Other People Are Reading
Giving off positive energy is an easy way to be nice. People who are warm, show interest in others, and offer appreciation are naturally easier to get along with than those who exude negativity, writes clinical psychologist Susan Heitler in the Psychology Today article "10 Things to Say to Generate Good Feelings." Offering a positive outlook on life can be invigorating and refreshing for those around you. Heitler notes that starting your sentences in certain ways can be helpful. For example, using words such as "Yes," "I agree," "I appreciate," and "I like," set you up to have more positive conversations. For example, you might say to your wife "Yes, I'd like to go out for dinner. I agree that we should eat around 7. I appreciate you making the reservation. I like that restaurant."
Nice people know how to take the perspective of others and offer empathy and assistance, writes licensed clinical professional counselor Joyce Marter in the Psych Central article "10 Ways to Evolve & Be a Better Person." Before you speak or take action, put yourself in the shoes of the other person and consider her needs and feelings. For example, if a new neighbor is sitting alone at a community fundraiser, introduce yourself and make small talk. If a family member is struggling with an illness, offer to do chores around her house or bring over a home-cooked meal.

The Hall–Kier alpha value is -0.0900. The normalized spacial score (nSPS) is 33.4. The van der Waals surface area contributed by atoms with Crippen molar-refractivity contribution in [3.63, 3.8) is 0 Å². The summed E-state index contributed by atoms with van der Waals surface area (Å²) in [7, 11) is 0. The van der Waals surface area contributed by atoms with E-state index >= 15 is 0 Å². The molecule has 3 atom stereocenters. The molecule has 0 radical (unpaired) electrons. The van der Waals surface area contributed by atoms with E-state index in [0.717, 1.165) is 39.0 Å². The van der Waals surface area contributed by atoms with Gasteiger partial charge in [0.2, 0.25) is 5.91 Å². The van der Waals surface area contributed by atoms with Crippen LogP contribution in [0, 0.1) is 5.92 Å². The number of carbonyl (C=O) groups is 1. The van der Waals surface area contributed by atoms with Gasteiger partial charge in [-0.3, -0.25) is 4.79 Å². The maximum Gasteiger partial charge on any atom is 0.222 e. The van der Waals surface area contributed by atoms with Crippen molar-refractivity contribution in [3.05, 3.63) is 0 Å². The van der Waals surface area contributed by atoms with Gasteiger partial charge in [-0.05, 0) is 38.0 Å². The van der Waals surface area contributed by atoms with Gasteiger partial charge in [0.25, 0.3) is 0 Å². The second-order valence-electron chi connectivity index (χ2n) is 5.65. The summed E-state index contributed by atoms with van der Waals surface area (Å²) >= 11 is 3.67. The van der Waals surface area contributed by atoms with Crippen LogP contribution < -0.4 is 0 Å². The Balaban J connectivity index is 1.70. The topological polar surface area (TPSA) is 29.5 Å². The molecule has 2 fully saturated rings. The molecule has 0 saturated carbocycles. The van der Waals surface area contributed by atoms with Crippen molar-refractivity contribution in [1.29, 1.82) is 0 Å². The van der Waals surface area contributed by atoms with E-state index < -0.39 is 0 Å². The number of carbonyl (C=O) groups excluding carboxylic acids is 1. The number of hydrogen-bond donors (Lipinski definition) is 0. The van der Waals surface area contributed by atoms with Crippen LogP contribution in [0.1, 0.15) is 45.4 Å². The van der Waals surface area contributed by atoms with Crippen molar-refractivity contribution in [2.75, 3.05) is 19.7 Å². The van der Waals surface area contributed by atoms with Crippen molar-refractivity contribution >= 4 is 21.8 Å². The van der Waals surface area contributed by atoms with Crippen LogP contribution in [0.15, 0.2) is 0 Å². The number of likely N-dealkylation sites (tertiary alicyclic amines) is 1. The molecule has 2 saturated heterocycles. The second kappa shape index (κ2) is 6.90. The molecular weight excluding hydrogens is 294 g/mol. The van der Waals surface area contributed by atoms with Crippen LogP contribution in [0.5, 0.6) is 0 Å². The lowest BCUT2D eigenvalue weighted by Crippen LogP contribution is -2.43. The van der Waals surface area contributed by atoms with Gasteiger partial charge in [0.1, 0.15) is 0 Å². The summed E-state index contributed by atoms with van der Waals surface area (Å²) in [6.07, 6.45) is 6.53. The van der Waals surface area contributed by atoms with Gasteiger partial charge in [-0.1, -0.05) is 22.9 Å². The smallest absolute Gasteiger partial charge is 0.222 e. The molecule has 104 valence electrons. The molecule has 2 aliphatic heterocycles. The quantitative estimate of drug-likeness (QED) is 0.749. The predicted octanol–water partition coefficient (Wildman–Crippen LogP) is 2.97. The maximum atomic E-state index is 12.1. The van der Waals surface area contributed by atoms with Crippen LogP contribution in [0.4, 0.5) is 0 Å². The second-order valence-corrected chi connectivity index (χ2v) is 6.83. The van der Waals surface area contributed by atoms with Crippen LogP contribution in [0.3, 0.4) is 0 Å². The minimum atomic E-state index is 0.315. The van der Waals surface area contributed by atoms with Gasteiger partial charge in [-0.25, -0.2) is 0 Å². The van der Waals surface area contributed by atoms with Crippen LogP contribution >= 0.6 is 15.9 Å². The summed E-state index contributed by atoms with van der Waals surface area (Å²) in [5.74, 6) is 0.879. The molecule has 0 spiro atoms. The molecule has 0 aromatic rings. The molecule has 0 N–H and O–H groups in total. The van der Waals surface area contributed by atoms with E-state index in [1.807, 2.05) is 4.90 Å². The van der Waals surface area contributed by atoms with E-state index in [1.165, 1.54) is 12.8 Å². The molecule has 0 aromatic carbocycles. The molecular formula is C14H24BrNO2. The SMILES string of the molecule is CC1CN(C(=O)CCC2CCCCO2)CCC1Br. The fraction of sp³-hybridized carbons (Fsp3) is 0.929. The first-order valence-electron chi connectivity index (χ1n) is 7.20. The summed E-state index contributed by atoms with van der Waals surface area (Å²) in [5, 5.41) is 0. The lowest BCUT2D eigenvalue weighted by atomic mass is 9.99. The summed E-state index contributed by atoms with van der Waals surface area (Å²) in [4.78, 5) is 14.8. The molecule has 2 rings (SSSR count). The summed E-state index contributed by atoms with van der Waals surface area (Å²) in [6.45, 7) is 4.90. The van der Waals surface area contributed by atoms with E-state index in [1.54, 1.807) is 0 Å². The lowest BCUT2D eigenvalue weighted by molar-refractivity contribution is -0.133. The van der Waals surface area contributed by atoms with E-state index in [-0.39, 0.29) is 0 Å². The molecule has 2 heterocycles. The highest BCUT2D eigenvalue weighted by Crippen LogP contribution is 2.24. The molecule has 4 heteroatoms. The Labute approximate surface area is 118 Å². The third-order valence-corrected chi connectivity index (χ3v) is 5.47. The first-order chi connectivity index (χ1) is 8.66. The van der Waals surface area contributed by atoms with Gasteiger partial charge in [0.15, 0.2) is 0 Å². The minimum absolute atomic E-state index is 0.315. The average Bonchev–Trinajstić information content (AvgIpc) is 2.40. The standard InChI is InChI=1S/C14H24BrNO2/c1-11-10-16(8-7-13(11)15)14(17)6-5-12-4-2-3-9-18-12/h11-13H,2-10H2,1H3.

nice to others through active empathic listening (AEL), as described by psychology professor Susan Krauss Whitbourne, in the Psychology Today article "11 Ways That Active Listening Can Help Your Relationships." AEL involves sensing a person's meaning, both in terms of the words that are spoken and nonverbal signals, processing what is said, and responding with questions to clarify meaning. For example, if a friend is telling you about an upcoming job interview, you might notice the tension in her voice and offer words of encouragement. To make sure you understand her concerns, you might say something like "It sounds like going on the interview is making you nervous. What are you most worried about?"
Niceness can be a trap. If you've grown up as the "nice" girl or boy, you may have learned how to squash your own feelings so that others would like you, notes author and consultant Margaret Paul, in the Huffpost Healthy Living article "Are You Being 'Good' or Are You Being 'Loving'?" While it may feel safe to ignore your own feelings in favor of meeting the needs of others, the end result is a feeling of being unappreciated, undervalued and used. Balance your niceness with a healthy dose of personal power. Learn to recognize your own feelings, needs and desires, and communicate them to others. Otherwise your nice behavior is simply a tactic to manipulate others to like you, which in the long run does a disservice to everyone involved.